Later that same day, Don Antonio takes Quixote and Sancho to see the galleys. The men lift anchor and the ship quickly sails out to sea. Soon, they approach a brigantine (a smaller boat); two drunk men on that boat shoot and kill two men on the galley, so the admiral seizes the brigantine and sails it to shore, intending to hang everyone on board. He hangs a noose around the neck of the captain, a handsome young man. The captain explains that she is actually a woman in men’s clothing, a Christian born to Moorish parents, and her name is Ana Félix. Her family took her to Algiers after the king expelled the Moors from Spain, and a man named Don Gaspar followed her into exile.
The novel is tying up loose ends. It returns to the Expulsion of the Moriscos, which we access through Sancho’s neighbor Ricote. Ana Félix is the second Moorish woman in the novel. Like Zoraida, she takes charge of her own fate. With regard to the book’s racism (which might express Cervantes’ own opinions or might accurately depict the attitudes of the time), it is important to note that both sympathetic Moorish women are Christian converts.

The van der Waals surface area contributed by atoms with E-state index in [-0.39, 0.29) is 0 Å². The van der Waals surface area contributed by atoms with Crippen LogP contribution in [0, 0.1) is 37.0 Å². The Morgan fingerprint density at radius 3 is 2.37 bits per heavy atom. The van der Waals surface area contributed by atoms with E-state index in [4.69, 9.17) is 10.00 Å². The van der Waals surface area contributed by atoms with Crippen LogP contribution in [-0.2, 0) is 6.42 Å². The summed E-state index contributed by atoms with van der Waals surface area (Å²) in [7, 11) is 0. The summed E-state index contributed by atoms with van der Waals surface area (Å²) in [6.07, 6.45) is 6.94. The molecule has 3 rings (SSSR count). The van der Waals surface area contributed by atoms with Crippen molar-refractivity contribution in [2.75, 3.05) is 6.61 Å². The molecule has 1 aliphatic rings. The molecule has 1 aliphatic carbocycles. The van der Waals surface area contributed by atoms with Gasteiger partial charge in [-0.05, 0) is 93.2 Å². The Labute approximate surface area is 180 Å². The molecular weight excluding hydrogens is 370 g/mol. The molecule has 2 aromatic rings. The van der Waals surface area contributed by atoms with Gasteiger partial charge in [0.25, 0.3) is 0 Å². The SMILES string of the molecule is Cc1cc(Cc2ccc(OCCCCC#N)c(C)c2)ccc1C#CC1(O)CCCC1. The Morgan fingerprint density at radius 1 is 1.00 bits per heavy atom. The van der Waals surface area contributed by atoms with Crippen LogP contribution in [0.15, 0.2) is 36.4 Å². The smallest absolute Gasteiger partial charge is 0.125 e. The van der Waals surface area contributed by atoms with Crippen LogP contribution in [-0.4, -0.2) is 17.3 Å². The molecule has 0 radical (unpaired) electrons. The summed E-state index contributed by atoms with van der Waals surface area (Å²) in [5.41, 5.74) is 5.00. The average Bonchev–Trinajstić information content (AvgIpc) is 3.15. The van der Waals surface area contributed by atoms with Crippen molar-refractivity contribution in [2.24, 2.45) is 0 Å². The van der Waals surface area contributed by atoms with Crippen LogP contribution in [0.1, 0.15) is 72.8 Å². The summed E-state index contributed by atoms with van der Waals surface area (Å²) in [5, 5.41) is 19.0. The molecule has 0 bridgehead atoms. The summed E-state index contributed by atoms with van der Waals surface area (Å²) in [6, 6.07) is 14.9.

Rumors of Don Gaspar’s beauty reached the king of Algiers. Ana realized Don Gaspar was in danger of abduction, because beautiful young men are more highly valued in that part of the world than pretty women. She dressed Don Gaspar in women’s clothing and brought him to the king, who decided to keep Don Gaspar as a present for a friend and hid him away in a private apartment. Meanwhile, the king sent her to Spain to dig up her family treasure, entrusting her to the Moorish crew of the ship.
Ana Félix is not only strong-willed and independent, for a female character of the time – she actually rescues the man she loves. They have switched gender roles as they’ve switched costumes. The story shows that the world truly has changed since chivalry days, as Quixote has said..
When she finishes her story, someone throws himself at her feet: it is her father Ricote, who had boarded the ship out of curiosity. He confirms her story, and the admiral lets her go free. With the help of a renegade on board, they decide to return to Algiers and rescue Don Gaspar. In the meantime, Don Antonio offers to host Ana Félix at his house.
According to the new law, Ricote and Ana Félix will not be permitted to stay in Spain. But they cannot return to Algiers, an unfamiliar and unwelcoming place. The exiled Moriscos are known as a generation of displaced wanderers.